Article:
Deconstructing Pop Culture

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New Artist Showcases

November 16th, 2006 by David Kronemyer · No Comments

The other evening I went to a new artist’s showcase, I mean, I’m sure she’s been an artist for a while, playing clubs and bars or whatever else she’s been doing, but this was a kind of debut organized by her management for other record business cognoscenti. She was terrific – a great voice, accompanied herself on piano together with two back-up singers and drums + bass + guitar. All of who were excellent musicians; thanks to the skill of the gentleman staffing the PA system, they blended together in a euphonious harmony. She sounded a little bit like Laura Nyro, I think her aspiration is to be like a Norah Jones or a Diana Krall, but more soulful and not quite as jazzy. Her songs were in the “very good” category, a little bit short of “excellent,” but some co-writing gigs and more concentration on song-writing per se should help even that out. Most of them had a tendency to bridge using 7ths, which became annoying after a while. All in all, I’d give her a solid “A.”

Unfortunately, it’s hard for me to imagine the critical path to her getting a record deal, though. I’m sure if you went to Blue Note or Verve, respectively, they’d tell you they’re not in the market for someone who might, prospectively, compete with their star. Not only would it be confusing, and result in possible diversion of marketing and promotional resources, but it also might tend to alienate the very star, herself. She’s not: alternative, hip-hop, metal, (keep adding genres here). What she actually is, is something that used to be called CHR (for “contemporary hit radio”), or hot AC (for “hot adult contemporary). But it literally would cost hundreds of thousands of dollars to mount an effective campaign at those types of places. It would take a major label, with a concomitantly major marketing and promotional push, to make it happen; something beyond the resources of any independent label, if there was one that might be an appropriate home for her, to begin with.

There’s also the problem that she (a) needs to let her hair grow longer, (b) get a nose job, and (c) do something about her chin. She also needs to figure out what to wear, in terms of clothes. I don’t know what it is she was wearing at the showcase, but it was not attractive. I’m not being catty, these just are the facts of life; it’s a truism that in order for a girl singer to gain traction, both (a) girls have gotta want to look like her, and (b) guys have gotta want to fuck her. I would say neither of these criteria was met.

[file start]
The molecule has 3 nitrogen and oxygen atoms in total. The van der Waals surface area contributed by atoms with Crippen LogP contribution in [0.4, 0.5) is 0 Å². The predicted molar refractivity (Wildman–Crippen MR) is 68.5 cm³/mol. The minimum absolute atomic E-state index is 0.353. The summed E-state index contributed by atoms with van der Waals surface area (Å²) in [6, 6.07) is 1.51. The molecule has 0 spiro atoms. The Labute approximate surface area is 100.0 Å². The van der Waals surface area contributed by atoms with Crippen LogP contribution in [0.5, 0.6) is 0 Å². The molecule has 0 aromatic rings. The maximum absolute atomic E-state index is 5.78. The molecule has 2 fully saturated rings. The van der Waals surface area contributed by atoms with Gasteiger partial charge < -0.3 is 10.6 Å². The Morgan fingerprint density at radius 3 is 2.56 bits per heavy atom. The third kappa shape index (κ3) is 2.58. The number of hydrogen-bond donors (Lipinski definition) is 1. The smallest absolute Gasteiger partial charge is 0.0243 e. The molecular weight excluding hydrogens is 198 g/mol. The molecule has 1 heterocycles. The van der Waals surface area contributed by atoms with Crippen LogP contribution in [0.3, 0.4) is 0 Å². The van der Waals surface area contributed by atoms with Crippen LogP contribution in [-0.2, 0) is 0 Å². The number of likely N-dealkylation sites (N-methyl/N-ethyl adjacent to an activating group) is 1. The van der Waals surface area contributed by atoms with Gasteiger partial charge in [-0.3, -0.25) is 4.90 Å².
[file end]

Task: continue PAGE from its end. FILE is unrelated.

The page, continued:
But all of that’s fixable, what remains at the core is she definitely was an artist who people would enjoy hearing, and there are enough elements on the table to envision a scenario where there is both commercial and critical success (or at least some of both). I think it’s unfortunate the record business has gotten to the point today where it will be very difficult for her to proceed. If I was her manager, I basically would tell her to adopt the following program: (a) rent a van; (b) book a tour at appropriate venues across the country, (c) have plenty of CDs to sell at gigs, (d) make absolutely sure your stuff is on iTunes, (e) get a publishing deal, and (f) keep soliciting record companies, not only through management, but also by doing everything possible to get them to turn out at showcase performances.

The reason why it’s critical to get people to go see her, is because I don’t think most artists translate well on demo CDs, no matter how skillfully they’re put together. Rather, you have to see them live, in order to discern what they’re about. If I were an A-and-R rep at a label, I wouldn’t even think about a band unless they could come to my office and play everything they’ve got, acoustically. OK, if there’s a piano, I’d be happy to go to a rehearsal place, and the bass player can have light amplification. But definitely not guitar, and no electric keyboards. Over time, I’ve learned this exercise has a tendency to weed the “wheat from the chaff” pretty quickly. It enables one to discern who are the musicians, and who are the poseurs; who are the songwriters, and who have trouble stringing two musical thoughts together.

There only are a couple of exceptions to this principle; hip-hop producers come to mind, because what they’re doing truly is a studio creation. But the days of some girl thinking she can go out and conquer the world on the strength of a couple of songs she’s put together, or a video, or some television and radio appearances, are long gone.